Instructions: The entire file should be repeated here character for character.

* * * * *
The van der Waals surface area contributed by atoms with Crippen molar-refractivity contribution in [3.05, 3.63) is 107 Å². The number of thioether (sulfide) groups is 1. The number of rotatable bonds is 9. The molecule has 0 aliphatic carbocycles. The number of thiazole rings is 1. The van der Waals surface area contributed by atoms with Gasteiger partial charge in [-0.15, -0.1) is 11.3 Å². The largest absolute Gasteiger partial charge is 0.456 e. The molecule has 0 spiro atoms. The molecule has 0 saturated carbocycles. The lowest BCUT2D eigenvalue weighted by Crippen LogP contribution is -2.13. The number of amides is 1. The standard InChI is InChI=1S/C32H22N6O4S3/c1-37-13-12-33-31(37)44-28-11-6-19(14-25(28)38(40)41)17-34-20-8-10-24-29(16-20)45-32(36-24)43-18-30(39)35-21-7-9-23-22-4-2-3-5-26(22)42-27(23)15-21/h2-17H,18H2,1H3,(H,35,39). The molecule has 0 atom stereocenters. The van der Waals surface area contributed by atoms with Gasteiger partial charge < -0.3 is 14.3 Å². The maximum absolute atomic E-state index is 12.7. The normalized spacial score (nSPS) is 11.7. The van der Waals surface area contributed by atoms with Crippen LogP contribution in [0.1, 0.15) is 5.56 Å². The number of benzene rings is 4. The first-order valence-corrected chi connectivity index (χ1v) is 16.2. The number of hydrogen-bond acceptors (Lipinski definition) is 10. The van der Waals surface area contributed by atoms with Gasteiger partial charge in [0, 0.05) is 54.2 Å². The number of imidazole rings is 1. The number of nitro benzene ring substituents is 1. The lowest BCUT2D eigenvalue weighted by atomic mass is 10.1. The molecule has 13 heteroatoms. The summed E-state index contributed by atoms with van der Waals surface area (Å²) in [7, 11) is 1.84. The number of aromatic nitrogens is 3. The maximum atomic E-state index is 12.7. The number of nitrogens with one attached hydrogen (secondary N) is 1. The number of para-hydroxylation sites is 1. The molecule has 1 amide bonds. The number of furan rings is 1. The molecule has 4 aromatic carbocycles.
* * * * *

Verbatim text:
The van der Waals surface area contributed by atoms with Crippen molar-refractivity contribution in [3.05, 3.63) is 107 Å². The number of thioether (sulfide) groups is 1. The number of rotatable bonds is 9. The molecule has 0 aliphatic carbocycles. The number of thiazole rings is 1. The van der Waals surface area contributed by atoms with Gasteiger partial charge in [-0.15, -0.1) is 11.3 Å². The largest absolute Gasteiger partial charge is 0.456 e. The molecule has 0 spiro atoms. The molecule has 0 saturated carbocycles. The lowest BCUT2D eigenvalue weighted by Crippen LogP contribution is -2.13. The number of amides is 1. The standard InChI is InChI=1S/C32H22N6O4S3/c1-37-13-12-33-31(37)44-28-11-6-19(14-25(28)38(40)41)17-34-20-8-10-24-29(16-20)45-32(36-24)43-18-30(39)35-21-7-9-23-22-4-2-3-5-26(22)42-27(23)15-21/h2-17H,18H2,1H3,(H,35,39). The molecule has 0 atom stereocenters. The van der Waals surface area contributed by atoms with Gasteiger partial charge < -0.3 is 14.3 Å². The maximum absolute atomic E-state index is 12.7. The normalized spacial score (nSPS) is 11.7. The van der Waals surface area contributed by atoms with Crippen LogP contribution in [0.1, 0.15) is 5.56 Å². The number of benzene rings is 4. The first-order valence-corrected chi connectivity index (χ1v) is 16.2. The number of hydrogen-bond acceptors (Lipinski definition) is 10. The van der Waals surface area contributed by atoms with Gasteiger partial charge in [0, 0.05) is 54.2 Å². The number of imidazole rings is 1. The number of nitro benzene ring substituents is 1. The lowest BCUT2D eigenvalue weighted by atomic mass is 10.1. The molecule has 13 heteroatoms. The summed E-state index contributed by atoms with van der Waals surface area (Å²) in [7, 11) is 1.84. The number of aromatic nitrogens is 3. The maximum atomic E-state index is 12.7. The number of nitrogens with one attached hydrogen (secondary N) is 1. The number of para-hydroxylation sites is 1. The molecule has 1 amide bonds. The number of furan rings is 1. The molecule has 4 aromatic carbocycles.